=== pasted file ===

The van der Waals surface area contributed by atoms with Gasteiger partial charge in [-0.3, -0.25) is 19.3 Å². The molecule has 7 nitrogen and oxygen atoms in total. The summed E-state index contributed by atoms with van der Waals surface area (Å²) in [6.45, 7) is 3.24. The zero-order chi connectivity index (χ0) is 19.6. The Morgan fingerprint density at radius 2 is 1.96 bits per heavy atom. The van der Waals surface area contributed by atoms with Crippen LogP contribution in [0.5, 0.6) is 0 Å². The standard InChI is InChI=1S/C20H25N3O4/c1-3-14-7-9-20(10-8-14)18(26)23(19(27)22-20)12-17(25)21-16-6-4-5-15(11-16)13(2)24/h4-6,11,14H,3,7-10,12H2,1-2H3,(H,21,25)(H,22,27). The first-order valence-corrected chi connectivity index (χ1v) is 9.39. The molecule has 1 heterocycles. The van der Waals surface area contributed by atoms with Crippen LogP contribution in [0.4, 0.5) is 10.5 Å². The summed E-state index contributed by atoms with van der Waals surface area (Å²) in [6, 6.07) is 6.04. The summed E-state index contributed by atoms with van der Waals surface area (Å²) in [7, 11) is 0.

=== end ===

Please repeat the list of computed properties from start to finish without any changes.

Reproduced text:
The van der Waals surface area contributed by atoms with Gasteiger partial charge in [-0.3, -0.25) is 19.3 Å². The molecule has 7 nitrogen and oxygen atoms in total. The summed E-state index contributed by atoms with van der Waals surface area (Å²) in [6.45, 7) is 3.24. The zero-order chi connectivity index (χ0) is 19.6. The Morgan fingerprint density at radius 2 is 1.96 bits per heavy atom. The van der Waals surface area contributed by atoms with Crippen LogP contribution in [0.5, 0.6) is 0 Å². The standard InChI is InChI=1S/C20H25N3O4/c1-3-14-7-9-20(10-8-14)18(26)23(19(27)22-20)12-17(25)21-16-6-4-5-15(11-16)13(2)24/h4-6,11,14H,3,7-10,12H2,1-2H3,(H,21,25)(H,22,27). The first-order valence-corrected chi connectivity index (χ1v) is 9.39. The molecule has 1 heterocycles. The van der Waals surface area contributed by atoms with Crippen LogP contribution in [0.4, 0.5) is 10.5 Å². The summed E-state index contributed by atoms with van der Waals surface area (Å²) in [6, 6.07) is 6.04. The summed E-state index contributed by atoms with van der Waals surface area (Å²) in [7, 11) is 0.